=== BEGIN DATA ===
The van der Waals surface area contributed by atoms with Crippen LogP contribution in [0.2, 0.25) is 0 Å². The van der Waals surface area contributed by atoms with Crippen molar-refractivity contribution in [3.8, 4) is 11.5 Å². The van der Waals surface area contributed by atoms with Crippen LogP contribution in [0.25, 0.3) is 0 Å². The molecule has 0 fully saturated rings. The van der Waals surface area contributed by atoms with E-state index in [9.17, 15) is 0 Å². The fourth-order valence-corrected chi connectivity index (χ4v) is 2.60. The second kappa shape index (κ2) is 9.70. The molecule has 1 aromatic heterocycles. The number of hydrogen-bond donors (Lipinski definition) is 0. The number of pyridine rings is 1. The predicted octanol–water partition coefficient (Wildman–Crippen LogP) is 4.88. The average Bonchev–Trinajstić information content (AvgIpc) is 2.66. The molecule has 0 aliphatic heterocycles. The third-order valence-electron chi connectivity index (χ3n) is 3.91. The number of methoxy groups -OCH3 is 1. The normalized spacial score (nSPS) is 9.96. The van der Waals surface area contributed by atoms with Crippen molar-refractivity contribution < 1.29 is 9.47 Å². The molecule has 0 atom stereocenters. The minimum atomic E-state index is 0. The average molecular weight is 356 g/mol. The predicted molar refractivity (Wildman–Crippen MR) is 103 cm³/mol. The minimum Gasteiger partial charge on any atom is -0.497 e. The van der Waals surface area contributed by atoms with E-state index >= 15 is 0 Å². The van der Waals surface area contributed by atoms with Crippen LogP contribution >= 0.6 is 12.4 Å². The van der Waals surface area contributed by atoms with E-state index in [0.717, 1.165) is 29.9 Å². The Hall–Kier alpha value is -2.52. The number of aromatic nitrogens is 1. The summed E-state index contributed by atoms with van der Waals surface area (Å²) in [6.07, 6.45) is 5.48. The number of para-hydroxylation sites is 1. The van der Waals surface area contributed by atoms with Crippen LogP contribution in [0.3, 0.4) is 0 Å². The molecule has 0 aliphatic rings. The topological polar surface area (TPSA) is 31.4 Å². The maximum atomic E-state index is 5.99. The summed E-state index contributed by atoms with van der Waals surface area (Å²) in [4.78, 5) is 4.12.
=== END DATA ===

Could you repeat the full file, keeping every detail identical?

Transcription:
The van der Waals surface area contributed by atoms with Crippen LogP contribution in [0.2, 0.25) is 0 Å². The van der Waals surface area contributed by atoms with Crippen molar-refractivity contribution in [3.8, 4) is 11.5 Å². The van der Waals surface area contributed by atoms with Crippen LogP contribution in [0.25, 0.3) is 0 Å². The molecule has 0 fully saturated rings. The van der Waals surface area contributed by atoms with E-state index in [9.17, 15) is 0 Å². The fourth-order valence-corrected chi connectivity index (χ4v) is 2.60. The second kappa shape index (κ2) is 9.70. The molecule has 1 aromatic heterocycles. The number of hydrogen-bond donors (Lipinski definition) is 0. The number of pyridine rings is 1. The predicted octanol–water partition coefficient (Wildman–Crippen LogP) is 4.88. The average Bonchev–Trinajstić information content (AvgIpc) is 2.66. The molecule has 0 aliphatic heterocycles. The third-order valence-electron chi connectivity index (χ3n) is 3.91. The number of methoxy groups -OCH3 is 1. The normalized spacial score (nSPS) is 9.96. The van der Waals surface area contributed by atoms with Crippen molar-refractivity contribution < 1.29 is 9.47 Å². The molecule has 0 atom stereocenters. The minimum atomic E-state index is 0. The average molecular weight is 356 g/mol. The predicted molar refractivity (Wildman–Crippen MR) is 103 cm³/mol. The minimum Gasteiger partial charge on any atom is -0.497 e. The van der Waals surface area contributed by atoms with E-state index >= 15 is 0 Å². The van der Waals surface area contributed by atoms with Crippen LogP contribution >= 0.6 is 12.4 Å². The van der Waals surface area contributed by atoms with E-state index in [0.717, 1.165) is 29.9 Å². The Hall–Kier alpha value is -2.52. The number of aromatic nitrogens is 1. The summed E-state index contributed by atoms with van der Waals surface area (Å²) in [6.07, 6.45) is 5.48. The number of para-hydroxylation sites is 1. The van der Waals surface area contributed by atoms with Crippen LogP contribution in [0.3, 0.4) is 0 Å². The molecule has 0 aliphatic rings. The topological polar surface area (TPSA) is 31.4 Å². The maximum atomic E-state index is 5.99. The summed E-state index contributed by atoms with van der Waals surface area (Å²) in [4.78, 5) is 4.12.